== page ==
Strangely (considering I give number rating to things) I tend not to compare movies to one another in my mind. I don't really like ranking things because different movies are trying for different things. "Starship Troopers" is a fantastic science fiction movie parodying the military... But it is a terrible western. "Silence of the Lambs" is an intriguing psychological thriller, but is a terrible romantic comedy. Unless two movies try to do similar things with similar characters then comparing them is sort of a disservice to those who made them. Comparing "Batman" to "The Dark Knight" is fair, comparing "Forgetting Sarah Marshal" to "Apocalypse Now" is not fair or logical. The reason I bring this up is because I do think it is fair to rank the Marvel movies against one another. Thor, Captain America, and Iron Man are all in the same universe, made by the same studio, and have many of the same themes and tones. So when I tell you "Captain America: The Winter Soldier" is my favorite marvel movie, that information should carry some interesting weight. I think this movie is the current high mark for subject matter and character dynamics that can be explored in a Marvel film while still doing the doomsday action scene to the T. I loved this movie. And as cheesy as this reads, I much like Falcon standing in his kitchen after handing his file to Cap, I feel like I wanted to help. How could I refuse? "Captain America needs my help".
So I guess I am asking you to find a veteran service, free speech defense fund, and (considering he only did in real life what Black Widow did in the movie) re-evaluate Edward Snowden and the role of government in our lives. Is what is happening around us Freedom? Or Fear?
My Movie of the Year
I can't really describe myself as a fan of Wes Anderson. Mostly it has to do with Owen Wilson and Ben Stiller showing up in his movies and I generally dislike them (they have their moments but mostly... bleh). But I like his characterization, his blending of styles, the artistry, the weirdness. Much like "The Boxtrolls" this movie has a strange world filled with characters bordering on being magical. The humor is smart. The costuming is cool. Everything fits together so well that... I don't have any complaints. None. Everything about this movie works for me on all levels.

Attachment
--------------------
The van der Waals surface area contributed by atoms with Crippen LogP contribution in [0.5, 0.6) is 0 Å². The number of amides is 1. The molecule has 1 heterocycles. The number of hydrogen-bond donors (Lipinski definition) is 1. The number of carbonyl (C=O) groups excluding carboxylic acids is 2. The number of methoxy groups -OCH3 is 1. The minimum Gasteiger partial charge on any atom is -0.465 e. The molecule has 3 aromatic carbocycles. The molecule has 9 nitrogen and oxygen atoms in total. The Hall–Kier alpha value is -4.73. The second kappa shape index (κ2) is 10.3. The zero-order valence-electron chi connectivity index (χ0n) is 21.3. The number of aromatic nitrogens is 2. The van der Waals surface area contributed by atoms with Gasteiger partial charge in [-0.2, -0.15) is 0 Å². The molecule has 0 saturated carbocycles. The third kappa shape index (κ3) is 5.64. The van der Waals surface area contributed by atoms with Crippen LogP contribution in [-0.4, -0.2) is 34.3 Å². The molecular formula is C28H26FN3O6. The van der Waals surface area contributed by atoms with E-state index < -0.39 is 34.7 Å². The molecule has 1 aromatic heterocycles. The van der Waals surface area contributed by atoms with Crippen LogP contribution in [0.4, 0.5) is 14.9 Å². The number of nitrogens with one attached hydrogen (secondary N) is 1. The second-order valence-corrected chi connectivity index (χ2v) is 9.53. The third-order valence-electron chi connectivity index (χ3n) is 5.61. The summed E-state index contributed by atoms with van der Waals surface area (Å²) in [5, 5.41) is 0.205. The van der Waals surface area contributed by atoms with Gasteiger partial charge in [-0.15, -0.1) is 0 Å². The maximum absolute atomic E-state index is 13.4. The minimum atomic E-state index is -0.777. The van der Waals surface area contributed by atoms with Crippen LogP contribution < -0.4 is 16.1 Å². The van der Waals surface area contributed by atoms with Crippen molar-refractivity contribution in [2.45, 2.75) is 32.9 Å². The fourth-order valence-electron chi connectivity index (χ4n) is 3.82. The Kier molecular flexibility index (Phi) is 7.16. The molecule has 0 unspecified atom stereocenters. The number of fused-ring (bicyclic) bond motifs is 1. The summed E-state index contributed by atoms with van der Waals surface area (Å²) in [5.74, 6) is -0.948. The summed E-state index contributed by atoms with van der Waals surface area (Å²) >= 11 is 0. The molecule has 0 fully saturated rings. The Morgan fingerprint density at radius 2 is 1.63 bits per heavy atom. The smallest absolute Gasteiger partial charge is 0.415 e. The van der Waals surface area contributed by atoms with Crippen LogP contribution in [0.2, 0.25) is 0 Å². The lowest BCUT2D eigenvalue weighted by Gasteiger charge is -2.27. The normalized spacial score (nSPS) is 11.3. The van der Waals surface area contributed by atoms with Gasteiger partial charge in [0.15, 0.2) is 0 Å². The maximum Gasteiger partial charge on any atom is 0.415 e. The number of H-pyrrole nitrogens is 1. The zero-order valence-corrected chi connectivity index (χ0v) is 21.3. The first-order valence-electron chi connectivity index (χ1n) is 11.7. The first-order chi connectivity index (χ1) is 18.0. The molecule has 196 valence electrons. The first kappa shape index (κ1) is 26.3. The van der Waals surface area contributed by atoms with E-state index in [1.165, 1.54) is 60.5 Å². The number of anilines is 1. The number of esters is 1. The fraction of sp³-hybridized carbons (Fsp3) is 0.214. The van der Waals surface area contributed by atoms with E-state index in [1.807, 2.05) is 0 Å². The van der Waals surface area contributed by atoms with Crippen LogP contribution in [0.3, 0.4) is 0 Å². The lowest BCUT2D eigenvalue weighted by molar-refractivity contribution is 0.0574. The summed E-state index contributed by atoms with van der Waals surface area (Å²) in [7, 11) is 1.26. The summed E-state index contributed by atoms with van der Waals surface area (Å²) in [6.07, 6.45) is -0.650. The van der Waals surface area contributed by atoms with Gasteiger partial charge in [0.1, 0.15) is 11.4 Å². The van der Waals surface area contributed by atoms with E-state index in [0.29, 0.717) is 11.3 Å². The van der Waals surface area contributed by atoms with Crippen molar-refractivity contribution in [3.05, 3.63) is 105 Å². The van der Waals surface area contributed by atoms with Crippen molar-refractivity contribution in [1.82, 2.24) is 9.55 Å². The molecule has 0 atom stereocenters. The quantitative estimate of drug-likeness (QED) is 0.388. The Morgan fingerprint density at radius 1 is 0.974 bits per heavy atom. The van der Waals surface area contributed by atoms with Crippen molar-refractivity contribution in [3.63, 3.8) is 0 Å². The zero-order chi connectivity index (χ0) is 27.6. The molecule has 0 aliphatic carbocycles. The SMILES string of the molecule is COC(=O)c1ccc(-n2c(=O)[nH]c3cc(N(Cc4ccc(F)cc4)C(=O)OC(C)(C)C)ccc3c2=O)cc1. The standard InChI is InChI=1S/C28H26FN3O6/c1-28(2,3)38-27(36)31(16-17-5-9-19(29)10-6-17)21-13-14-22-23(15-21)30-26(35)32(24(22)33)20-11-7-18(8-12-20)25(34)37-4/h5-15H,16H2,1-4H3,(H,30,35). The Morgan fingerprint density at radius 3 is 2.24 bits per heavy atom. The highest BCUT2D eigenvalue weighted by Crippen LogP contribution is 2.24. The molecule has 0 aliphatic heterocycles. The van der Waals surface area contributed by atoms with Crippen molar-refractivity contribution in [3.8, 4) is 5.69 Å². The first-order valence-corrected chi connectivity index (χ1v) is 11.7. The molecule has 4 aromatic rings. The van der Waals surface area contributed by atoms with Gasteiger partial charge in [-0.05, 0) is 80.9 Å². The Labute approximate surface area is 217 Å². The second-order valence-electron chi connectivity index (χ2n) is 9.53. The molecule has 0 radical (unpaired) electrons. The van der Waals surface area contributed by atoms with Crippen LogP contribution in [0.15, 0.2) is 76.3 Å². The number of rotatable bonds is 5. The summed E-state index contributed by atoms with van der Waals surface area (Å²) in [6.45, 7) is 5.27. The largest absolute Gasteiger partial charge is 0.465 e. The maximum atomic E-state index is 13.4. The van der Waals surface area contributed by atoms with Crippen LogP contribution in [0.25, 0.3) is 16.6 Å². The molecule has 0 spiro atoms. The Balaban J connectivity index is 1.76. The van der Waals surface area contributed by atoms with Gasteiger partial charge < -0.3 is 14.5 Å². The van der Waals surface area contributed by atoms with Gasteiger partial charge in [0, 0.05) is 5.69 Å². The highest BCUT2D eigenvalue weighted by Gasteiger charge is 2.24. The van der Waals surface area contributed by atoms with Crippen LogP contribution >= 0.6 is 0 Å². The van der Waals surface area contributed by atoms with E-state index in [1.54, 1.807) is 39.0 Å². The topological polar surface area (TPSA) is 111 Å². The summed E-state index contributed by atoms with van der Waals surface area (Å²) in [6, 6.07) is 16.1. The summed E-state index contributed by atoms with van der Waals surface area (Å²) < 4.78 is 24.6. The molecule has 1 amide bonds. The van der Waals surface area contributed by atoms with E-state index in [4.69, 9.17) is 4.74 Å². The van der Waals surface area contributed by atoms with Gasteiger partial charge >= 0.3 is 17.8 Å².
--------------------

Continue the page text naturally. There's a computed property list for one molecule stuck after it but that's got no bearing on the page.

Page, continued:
A long while back I explained that my favorite movie was "Fight Club" (though my brother said that blog was hard to read and very round about to the conclusion). "Fight Club" is also a movie free of criticism from me. But I also feel that "Fight Club" appeals to a part of my brain that I am growing away from. I first encountered the movie when I was 16 and it appealed to a very angry part of my mindset. "Fuck the man, fuck the machine, fuck the world, I will hit it all in the face until it is unrecognizable..." But nowadays, while I am still angry about the bad things in the world (including Starbucks) there is a stronger aspect to my personality taking over... My desire to be a part of the best parts of the world.
Gustav H. (Ray Fiennes) The star of "The Grand Budapest Hotel" stands in direct contrast to Tyler Durden. Gustav gives speeches to his staff on how to be better at their jobs, and to derive enjoyment from their jobs, to take pride in themselves and who they are. Tyler gives speeches on why we are nothing, why we are dirt, why we are violent and base, and encourages us to break the system and break from our jobs. Gustav dresses up and wears perfume. Tyler doesn't wear a shirt or shoes so as to more effectively grapple people. Gustav quotes poetry (I actually recognized the first poem he quoted in the movie, the moment I knew I would like the movie). Tyler splices pornography into family films.
I definitely have a dark side that makes me want to hit things, that makes me frustrated and angry at the world and the hollowness that is everywhere.... BUT I STILL LIKE STUFF. I want to live and excel at being a good person who helps his friends and loved ones, and take pride in being the best at what they do and ultimately gets rewarded for it, but still takes real risks for the sake of those around him. So, "The Grand Budapest Hotel" is replacing "Fight Club" as my favorite movie, though like I said before, comparing these two is a study in contrasting styles, tones and themes. I am not diminishing "Fight Club" it is still great, I am illustrating how I have changed over the years and how my tastes have altered.
Favorite Film Ever
I really want these movie to win awards. And out in the world I am sure there are many people discovering things in media for the first time and coming to believe something is their favorite. Something they love, believe in, something that hits them deep in the mind. A friend of mine yesterday told me I had made a mistake putting "Interstellar" at number 4. It should be my number one, and I told him it was a great movie, and for him the best. But to me it is there. This is not the sort of thing that should inspire fights, but it should inspire people to explore what they like, why they like it, when, and how, or with who. The context of the experience is part of the experience. All are ripples in the pond.